That defiance, however, points to a huge difference in tone between Reagan’s candidacy and Trump’s. Reagan’s vision was a positive, optimistic one, even as he castigated “big government” and the perceived decline of US power. Reagan’s America was meant to be “a city upon a hill” offering a shining example of liberty to the world – in rhetoric at least. Trump’s vision is of an America closed off from the world. His rhetoric invokes fear as often as it does freedom.

On a personal level, Reagan avoided the vituperative attacks that have been the hallmark of Trump’s campaign, even as he took on the then“establishment” of the Republican Party – a moderate, urban, east coast elite. In his first run for the nomination, in 1976, Reagan even challenged an incumbent Republican president, Gerald Ford, and came close to defeating him. But he mounted the challenge on policy grounds, advocating the so-called “Eleventh Commandment”: “Thou shalt not speak ill of any fellow Republican.” Trump, as the TV debates between the Republican presidential candidates made clear, does not subscribe to the same precept.

More importantly, Reagan in 1976 and 1980 was the leader of a resurgent conservative movement, with deep wells of political experience. He had been president of the Screen Actors Guild in the late 1940s, waging a campaign to root out communist infiltrators. He had gone on to work for General Electric in the 1950s as a TV pitchman and after-dinner speaker, honing a business message that resonated beyond the “rubber chicken circuit”.

In 1964 he grabbed headlines with a televised speech on behalf of the Republican presidential candidate, Barry Goldwater – a bright spot in Goldwater’s otherwise ignominious campaign. Two years later he was elected governor of California – serving for eight years as chief executive of the nation’s most populous state. He built a conservative record on welfare reform, law and order, and business regulation that he pushed on to the federal agenda when he ran for president.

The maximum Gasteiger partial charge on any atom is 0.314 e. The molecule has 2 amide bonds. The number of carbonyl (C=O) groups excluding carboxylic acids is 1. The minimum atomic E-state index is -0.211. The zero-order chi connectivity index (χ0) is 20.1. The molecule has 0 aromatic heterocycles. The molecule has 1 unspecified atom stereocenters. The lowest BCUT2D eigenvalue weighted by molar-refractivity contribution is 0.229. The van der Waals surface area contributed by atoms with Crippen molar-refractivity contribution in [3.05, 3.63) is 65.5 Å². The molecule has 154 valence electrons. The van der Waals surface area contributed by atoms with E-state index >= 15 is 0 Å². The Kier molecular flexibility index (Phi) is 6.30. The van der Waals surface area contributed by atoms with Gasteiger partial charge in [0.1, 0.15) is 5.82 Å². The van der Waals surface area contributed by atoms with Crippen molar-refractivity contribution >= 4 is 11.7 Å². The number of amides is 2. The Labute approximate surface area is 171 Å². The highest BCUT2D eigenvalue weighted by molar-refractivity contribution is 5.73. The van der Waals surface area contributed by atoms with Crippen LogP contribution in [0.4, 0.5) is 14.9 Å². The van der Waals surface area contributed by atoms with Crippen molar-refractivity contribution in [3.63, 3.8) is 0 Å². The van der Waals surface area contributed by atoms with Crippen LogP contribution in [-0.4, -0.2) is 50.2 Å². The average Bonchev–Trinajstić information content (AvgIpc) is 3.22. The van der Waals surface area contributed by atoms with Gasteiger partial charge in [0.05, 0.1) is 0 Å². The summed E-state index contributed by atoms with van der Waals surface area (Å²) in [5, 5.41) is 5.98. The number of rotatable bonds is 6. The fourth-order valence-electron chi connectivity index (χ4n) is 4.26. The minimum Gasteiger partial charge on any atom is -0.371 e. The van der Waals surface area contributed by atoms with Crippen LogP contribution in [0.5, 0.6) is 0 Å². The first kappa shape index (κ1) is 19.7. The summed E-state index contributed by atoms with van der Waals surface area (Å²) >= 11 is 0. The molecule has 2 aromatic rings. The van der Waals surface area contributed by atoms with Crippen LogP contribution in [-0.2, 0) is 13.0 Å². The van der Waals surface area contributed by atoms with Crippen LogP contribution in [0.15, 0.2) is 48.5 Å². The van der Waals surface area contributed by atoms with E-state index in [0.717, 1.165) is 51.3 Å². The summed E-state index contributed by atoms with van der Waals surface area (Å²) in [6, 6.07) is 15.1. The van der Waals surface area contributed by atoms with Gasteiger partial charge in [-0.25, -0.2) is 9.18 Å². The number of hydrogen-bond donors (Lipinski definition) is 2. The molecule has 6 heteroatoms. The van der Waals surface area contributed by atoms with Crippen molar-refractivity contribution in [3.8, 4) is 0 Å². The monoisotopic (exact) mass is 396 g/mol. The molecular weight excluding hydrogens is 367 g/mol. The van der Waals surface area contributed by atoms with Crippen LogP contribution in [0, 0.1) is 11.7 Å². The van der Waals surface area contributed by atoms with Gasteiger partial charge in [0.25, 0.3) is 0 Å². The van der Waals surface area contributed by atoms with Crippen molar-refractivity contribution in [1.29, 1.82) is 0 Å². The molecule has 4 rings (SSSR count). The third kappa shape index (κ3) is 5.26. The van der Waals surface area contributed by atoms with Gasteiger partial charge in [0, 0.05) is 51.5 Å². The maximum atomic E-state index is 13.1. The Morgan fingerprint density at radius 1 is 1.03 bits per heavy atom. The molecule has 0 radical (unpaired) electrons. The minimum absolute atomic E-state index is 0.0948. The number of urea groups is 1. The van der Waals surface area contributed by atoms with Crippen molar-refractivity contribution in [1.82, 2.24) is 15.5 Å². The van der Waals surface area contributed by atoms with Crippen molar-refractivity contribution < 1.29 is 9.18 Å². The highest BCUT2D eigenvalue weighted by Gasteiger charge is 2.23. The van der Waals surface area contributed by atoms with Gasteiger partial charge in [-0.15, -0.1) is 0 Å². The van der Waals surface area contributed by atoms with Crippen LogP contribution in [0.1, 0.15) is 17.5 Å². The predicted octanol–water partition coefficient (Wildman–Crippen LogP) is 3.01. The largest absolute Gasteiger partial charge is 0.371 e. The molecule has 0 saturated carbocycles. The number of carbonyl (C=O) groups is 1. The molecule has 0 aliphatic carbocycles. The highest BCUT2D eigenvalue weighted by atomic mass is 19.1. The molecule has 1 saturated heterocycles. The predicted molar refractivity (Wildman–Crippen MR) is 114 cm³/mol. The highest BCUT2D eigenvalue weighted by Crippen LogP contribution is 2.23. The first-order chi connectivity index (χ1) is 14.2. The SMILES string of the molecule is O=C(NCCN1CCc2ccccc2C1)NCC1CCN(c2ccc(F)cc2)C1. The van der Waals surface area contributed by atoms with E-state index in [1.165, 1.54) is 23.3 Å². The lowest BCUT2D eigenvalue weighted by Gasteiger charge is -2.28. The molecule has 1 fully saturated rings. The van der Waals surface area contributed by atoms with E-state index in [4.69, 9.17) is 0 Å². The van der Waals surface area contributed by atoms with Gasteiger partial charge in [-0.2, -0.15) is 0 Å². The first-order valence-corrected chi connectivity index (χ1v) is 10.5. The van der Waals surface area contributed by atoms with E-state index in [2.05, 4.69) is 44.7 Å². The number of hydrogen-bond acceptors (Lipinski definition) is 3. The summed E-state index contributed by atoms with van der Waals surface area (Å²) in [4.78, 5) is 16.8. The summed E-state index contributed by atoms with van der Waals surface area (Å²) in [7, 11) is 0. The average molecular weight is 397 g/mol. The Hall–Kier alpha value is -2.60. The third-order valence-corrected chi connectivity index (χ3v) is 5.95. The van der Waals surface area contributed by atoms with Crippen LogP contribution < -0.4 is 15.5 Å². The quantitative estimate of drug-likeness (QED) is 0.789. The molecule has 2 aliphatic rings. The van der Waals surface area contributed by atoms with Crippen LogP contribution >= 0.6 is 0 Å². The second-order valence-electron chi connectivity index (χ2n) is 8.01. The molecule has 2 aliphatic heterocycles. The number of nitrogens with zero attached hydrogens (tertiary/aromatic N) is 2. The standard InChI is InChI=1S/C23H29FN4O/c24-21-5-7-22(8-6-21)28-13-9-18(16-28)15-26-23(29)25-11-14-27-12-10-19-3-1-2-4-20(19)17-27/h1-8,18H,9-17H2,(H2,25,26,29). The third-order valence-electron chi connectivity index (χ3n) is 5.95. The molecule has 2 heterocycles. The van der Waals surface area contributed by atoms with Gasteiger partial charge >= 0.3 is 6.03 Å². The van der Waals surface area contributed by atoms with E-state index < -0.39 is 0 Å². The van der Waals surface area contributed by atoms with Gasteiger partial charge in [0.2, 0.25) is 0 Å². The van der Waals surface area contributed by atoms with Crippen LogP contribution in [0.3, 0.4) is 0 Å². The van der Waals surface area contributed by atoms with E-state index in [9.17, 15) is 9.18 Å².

All this is to say that Reagan’s candidacy was built on more than his celebrity. By contrast, Trump not only lacks experience as an elected official, he isn’t part of any organised political movement – which enhanced his “outsider” status, perhaps, but not his ground game. So far, he has run on opportunism, tapping in to popular frustration, channelled through a media megaphone.

In Iowa, this wasn’t enough. To win the nomination he will have to do much more to build his organisation. He will be hoping that in the primaries to come, voters do remember who came in second. 

This article first appeared in the 05 February 2015 issue of the New Statesman, Putin's war